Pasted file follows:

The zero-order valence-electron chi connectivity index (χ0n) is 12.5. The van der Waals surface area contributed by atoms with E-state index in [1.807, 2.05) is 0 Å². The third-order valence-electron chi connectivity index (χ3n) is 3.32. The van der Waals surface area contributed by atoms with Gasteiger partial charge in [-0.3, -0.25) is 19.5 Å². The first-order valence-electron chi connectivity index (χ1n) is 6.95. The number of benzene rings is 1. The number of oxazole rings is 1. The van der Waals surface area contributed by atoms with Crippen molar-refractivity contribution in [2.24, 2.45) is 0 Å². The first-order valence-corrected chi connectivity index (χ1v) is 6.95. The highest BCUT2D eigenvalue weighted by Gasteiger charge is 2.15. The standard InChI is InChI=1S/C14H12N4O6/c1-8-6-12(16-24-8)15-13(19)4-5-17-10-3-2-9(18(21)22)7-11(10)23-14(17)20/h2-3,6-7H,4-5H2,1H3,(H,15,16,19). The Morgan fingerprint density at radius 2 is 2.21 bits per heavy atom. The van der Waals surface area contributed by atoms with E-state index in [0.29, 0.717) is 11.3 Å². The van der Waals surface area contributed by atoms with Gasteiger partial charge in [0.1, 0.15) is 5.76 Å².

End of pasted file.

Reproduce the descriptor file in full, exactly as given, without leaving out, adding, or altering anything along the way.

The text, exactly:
The zero-order valence-electron chi connectivity index (χ0n) is 12.5. The van der Waals surface area contributed by atoms with E-state index in [1.807, 2.05) is 0 Å². The third-order valence-electron chi connectivity index (χ3n) is 3.32. The van der Waals surface area contributed by atoms with Gasteiger partial charge in [-0.3, -0.25) is 19.5 Å². The first-order valence-electron chi connectivity index (χ1n) is 6.95. The number of benzene rings is 1. The number of oxazole rings is 1. The van der Waals surface area contributed by atoms with Crippen molar-refractivity contribution in [2.24, 2.45) is 0 Å². The first-order valence-corrected chi connectivity index (χ1v) is 6.95. The highest BCUT2D eigenvalue weighted by Gasteiger charge is 2.15. The standard InChI is InChI=1S/C14H12N4O6/c1-8-6-12(16-24-8)15-13(19)4-5-17-10-3-2-9(18(21)22)7-11(10)23-14(17)20/h2-3,6-7H,4-5H2,1H3,(H,15,16,19). The Morgan fingerprint density at radius 2 is 2.21 bits per heavy atom. The van der Waals surface area contributed by atoms with E-state index in [0.29, 0.717) is 11.3 Å². The van der Waals surface area contributed by atoms with Gasteiger partial charge in [0.1, 0.15) is 5.76 Å².